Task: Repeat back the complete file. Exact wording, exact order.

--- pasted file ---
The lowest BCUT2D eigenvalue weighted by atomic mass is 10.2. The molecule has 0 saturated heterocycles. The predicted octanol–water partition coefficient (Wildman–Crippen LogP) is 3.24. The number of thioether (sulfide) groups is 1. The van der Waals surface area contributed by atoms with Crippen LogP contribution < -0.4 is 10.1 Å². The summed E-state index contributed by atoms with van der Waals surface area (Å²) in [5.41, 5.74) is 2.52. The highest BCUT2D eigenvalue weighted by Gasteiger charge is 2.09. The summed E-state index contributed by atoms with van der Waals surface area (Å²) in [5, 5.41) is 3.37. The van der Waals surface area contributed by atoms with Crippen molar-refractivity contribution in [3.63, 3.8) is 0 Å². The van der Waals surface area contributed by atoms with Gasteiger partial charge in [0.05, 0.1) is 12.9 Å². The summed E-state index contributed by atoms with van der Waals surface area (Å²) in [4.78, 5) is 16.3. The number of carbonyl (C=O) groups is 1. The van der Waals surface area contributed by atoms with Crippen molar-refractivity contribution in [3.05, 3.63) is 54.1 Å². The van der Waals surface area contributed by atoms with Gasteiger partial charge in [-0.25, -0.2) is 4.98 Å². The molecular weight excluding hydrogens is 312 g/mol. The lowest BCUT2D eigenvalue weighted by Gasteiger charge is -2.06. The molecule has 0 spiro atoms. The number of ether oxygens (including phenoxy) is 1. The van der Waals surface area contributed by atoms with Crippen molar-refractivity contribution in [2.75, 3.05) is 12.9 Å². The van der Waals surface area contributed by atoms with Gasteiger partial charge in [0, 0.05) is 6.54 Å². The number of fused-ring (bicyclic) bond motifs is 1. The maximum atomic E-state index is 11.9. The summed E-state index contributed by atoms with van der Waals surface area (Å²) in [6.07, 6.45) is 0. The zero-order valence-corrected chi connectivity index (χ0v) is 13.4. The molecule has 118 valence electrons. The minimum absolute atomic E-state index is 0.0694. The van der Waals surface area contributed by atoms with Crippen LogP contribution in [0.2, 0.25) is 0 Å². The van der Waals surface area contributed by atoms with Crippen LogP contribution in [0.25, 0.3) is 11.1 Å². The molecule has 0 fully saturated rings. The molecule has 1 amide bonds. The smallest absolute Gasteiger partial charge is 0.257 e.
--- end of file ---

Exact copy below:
The lowest BCUT2D eigenvalue weighted by atomic mass is 10.2. The molecule has 0 saturated heterocycles. The predicted octanol–water partition coefficient (Wildman–Crippen LogP) is 3.24. The number of thioether (sulfide) groups is 1. The van der Waals surface area contributed by atoms with Crippen LogP contribution < -0.4 is 10.1 Å². The summed E-state index contributed by atoms with van der Waals surface area (Å²) in [5.41, 5.74) is 2.52. The highest BCUT2D eigenvalue weighted by Gasteiger charge is 2.09. The summed E-state index contributed by atoms with van der Waals surface area (Å²) in [5, 5.41) is 3.37. The van der Waals surface area contributed by atoms with Crippen molar-refractivity contribution in [3.63, 3.8) is 0 Å². The van der Waals surface area contributed by atoms with Gasteiger partial charge in [0.05, 0.1) is 12.9 Å². The summed E-state index contributed by atoms with van der Waals surface area (Å²) in [4.78, 5) is 16.3. The number of carbonyl (C=O) groups is 1. The van der Waals surface area contributed by atoms with Crippen molar-refractivity contribution in [3.05, 3.63) is 54.1 Å². The van der Waals surface area contributed by atoms with Gasteiger partial charge in [-0.25, -0.2) is 4.98 Å². The molecular weight excluding hydrogens is 312 g/mol. The lowest BCUT2D eigenvalue weighted by Gasteiger charge is -2.06. The molecule has 0 spiro atoms. The number of ether oxygens (including phenoxy) is 1. The van der Waals surface area contributed by atoms with Crippen molar-refractivity contribution in [2.75, 3.05) is 12.9 Å². The van der Waals surface area contributed by atoms with Gasteiger partial charge in [0, 0.05) is 6.54 Å². The number of fused-ring (bicyclic) bond motifs is 1. The maximum atomic E-state index is 11.9. The summed E-state index contributed by atoms with van der Waals surface area (Å²) in [6.07, 6.45) is 0. The zero-order valence-corrected chi connectivity index (χ0v) is 13.4. The molecule has 118 valence electrons. The minimum absolute atomic E-state index is 0.0694. The van der Waals surface area contributed by atoms with Crippen LogP contribution in [0.2, 0.25) is 0 Å². The van der Waals surface area contributed by atoms with Crippen LogP contribution in [0.25, 0.3) is 11.1 Å². The molecule has 0 fully saturated rings. The molecule has 1 amide bonds. The smallest absolute Gasteiger partial charge is 0.257 e.